“Because the HPX3700 has multiple outputs, I was able to monitor the internal camera menus independent of the 4:4:4 recording while also providing a 4:2:2 signal to the ACs’ onboard HD monitors,” Strait added.
The HPX3700s recorded the uncompressed 4:4:4 signal to HD tape decks. The edit began on the set to accommodate a fast turnaround as well as the clients’ interest in how the free-ranging content would evolve. Editors Jon Fine and Geoff Gruetzmacher supervised the Final Cut Pro edit.
“The pieces look really wonderful,” said executive producer Vlack. “The HPX3700s were great in their ability to take all the lenses. The cameras were affordable, and we didn’t need a big camera crew.”
“The HPX3700 is at the top of the heap, and I’d use it again in a second,” said Marritz. “Ultimately, the imperative for me was to create a video equivalent to Andrew’s distinctive photographic style. The HPX3700 enabled us to achieve video every bit as classic as the still portraiture, with extremely sympathetic imagery.”
For more information about Late Night and Weekends, visit http://www.latenightandweekends.com
. For more information about DP Eddie Marritz, visit http://www.marritz.com
About the VariCam 3700
Combining uncompromising cinematic quality, film-style operability and the exceptional reliability of solid-state, file-based recording, the VariCam 3700 provides premium-quality performance for narrative feature films, episodic television and commercial production. The 2/3” 2.2 megapixel 3-CCD camera features full native 1920x1080-pixel acquisition and independent-frame recording with 10-bit, 4:2:2 color sub sampling. It records in full-raster 1920x1080 resolution in AVC-Intra 100 for the highest quality, in lower-bit-rate AVC-Intra 50 for extended recording and in DVCPRO HD for added flexibility. The HPX3700 outputs a 4:4:4 RGB dual-link live signal (via HD-SDI) to deliver pristine images for uncompressed workflows and composition of visual effects, while simultaneously recording 4:2:2 HD video in camera. The HPX3700 offers variable frame rates from 1fps to 30fps in single frame increments for overcranking and undercranking. For more information, visit http://www.panasonic.com/P2HD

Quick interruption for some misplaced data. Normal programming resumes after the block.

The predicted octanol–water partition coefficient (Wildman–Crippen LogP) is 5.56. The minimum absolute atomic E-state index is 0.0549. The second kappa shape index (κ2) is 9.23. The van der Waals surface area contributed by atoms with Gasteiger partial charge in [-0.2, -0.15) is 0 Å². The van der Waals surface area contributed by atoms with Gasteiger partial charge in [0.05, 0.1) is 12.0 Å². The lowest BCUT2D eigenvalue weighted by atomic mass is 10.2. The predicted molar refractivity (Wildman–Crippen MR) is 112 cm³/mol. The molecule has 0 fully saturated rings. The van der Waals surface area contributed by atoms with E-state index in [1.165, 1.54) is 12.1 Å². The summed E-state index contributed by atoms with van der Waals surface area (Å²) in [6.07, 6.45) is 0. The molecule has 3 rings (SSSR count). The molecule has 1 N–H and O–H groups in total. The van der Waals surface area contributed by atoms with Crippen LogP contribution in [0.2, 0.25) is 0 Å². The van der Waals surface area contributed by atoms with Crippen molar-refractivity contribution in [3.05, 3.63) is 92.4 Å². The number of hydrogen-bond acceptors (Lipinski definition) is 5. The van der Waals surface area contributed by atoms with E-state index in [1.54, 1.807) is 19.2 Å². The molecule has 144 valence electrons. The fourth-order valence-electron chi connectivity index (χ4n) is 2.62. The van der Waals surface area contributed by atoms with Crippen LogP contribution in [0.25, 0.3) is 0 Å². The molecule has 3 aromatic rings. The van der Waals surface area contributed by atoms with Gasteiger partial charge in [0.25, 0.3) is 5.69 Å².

About Panasonic Broadcast
Panasonic Broadcast & Television Systems Co. is a leading supplier of broadcast and professional video products and systems. Panasonic Broadcast is a Unit of Panasonic Corporation of North America. The company is the principal North American subsidiary of Panasonic Corporation (NYSE: PC) and the hub of Panasonic’s U.S. branding, marketing, sales, service and R&D operations. For more information on Panasonic Broadcast products, visit http://www.panasonic.com/broadcast